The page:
Other kids have also had the opportunity to get inspired. In collaboration with Marrickville Council and the City of Sydney, Tortuga has held a series of kid’s workshops on sculpture, mural painting, screen printing and design: something H plans to do more of in the future.
Both Ran and Hellen agree that the long‐term goal for the space is to be financially sustainable. The commercial ventures that operate out of the space help, although things are always tight. But without Tortuga, Ran says he wouldn’t be able to create his bigger projects, like the sets and props for ABC3 kid’s show Steampunks and a giant solar powered windmill for the Harvest Festival.
H had hoped to power the whole festival with that windmill, and it’s at times like that that she says she is more the idealist of the pair. However, when bills come in for the studio, which runs on a not‐for‐profit basis and has trouble fitting funding boxes, she says it’s Ran who saves her sanity with “powerful dreams of what could be.”
They don’t always see eye‐to‐eye on running the space, but on Friday afternoons you’ll find them at the back of Tortuga with Ed and the other artists, having a beer and watching the sun set over the Inner West. That’s when any disagreements can be talked over and plans for the future take flight.
H and Ran have just signed another five-year lease, ensuring Tortuga Studios will remain a vital fixture of the Inner West art scene for the foreseeable future, inspiring new artist collectives, art lovers, students and kids with LED‐lit balloons for years to come. And the first thing they will all see upon entering the studio is the frangipani that first caught H’s eye. It now sits in the foyer, heralding the sense of human‐ness and creativity that has grown and blossomed in an old Inner West brick factory.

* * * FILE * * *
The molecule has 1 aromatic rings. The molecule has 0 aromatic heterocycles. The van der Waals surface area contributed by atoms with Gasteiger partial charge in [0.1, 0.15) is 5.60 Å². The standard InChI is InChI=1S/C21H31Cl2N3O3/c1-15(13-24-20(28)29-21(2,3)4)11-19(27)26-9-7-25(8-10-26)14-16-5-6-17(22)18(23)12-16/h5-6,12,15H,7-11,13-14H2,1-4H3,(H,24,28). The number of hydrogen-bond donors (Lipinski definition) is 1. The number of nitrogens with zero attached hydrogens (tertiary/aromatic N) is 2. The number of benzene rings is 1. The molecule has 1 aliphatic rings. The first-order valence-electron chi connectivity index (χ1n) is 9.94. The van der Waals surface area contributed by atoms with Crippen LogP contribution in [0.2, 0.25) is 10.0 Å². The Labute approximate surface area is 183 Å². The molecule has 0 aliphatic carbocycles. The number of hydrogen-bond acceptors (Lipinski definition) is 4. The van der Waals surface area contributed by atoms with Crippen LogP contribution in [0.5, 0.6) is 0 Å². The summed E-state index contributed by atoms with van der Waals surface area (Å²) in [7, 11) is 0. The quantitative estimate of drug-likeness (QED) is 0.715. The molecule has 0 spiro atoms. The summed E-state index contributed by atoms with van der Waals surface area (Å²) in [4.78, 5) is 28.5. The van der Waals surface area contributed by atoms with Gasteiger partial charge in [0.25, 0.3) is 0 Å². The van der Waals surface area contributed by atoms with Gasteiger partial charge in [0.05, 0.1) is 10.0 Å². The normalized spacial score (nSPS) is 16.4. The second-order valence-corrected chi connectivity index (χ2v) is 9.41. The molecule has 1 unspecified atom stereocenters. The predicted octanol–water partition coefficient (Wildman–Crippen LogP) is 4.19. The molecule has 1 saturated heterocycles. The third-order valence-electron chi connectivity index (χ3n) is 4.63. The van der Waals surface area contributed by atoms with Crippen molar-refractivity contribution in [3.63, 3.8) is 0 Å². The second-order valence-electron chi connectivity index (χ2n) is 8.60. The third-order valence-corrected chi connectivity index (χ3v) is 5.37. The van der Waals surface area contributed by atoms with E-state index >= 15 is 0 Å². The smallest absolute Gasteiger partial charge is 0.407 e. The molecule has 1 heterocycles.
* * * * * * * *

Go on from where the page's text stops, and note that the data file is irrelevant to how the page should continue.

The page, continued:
For more information visit www.tortugastudios.org.au, or find Tortuga St Peters on Facebook.
Words: Zoe Adler Bishop
• Tortuga Studios provides artist workshop spaces within a vibrant creative community and hosts regular large-‐scale group shows and out‐of‐the‐box exhibitions for independent Inner West artists.
• Seventeen artists are currently busy creating in the custom‐built workshop spaces. Among them are a cartoonist, architectural artist, wheelie bin sound system builder, AV expert, street artist, set‐builders, prop makers, special effects artists, photographers, a fashion designer, leather worker plus many more. With such a large pool of creative people they are able to take on many big projects such as set building and prop making for TV and film and large‐scale art installations for festivals and councils.
• Tortuga is part of the vibrant St Peters art’s precinct including MAYS, Index, Arcade Screen printing, Wundermite, Alpha House, Penguin Plays Rough and, most recently, Join the Dots.
• The next exhibition at Tortuga is part of Marrickville Council’s Open Marrickville festival. Local artist Ganbold Lundaa is exhibiting work inspired by a journey from Mongolia to Marrickville. Having just made the journey, the artist shows his new friends from the Inner West his insights through visual art, traditional Mongolian entertainment and local performers. For more information on the exhibition visit www.marrickville.nsw.gov.au/community/events65140/open.html
• And look out for Tortuga’s involvement in the upcoming Sydney Fringe Festival this September.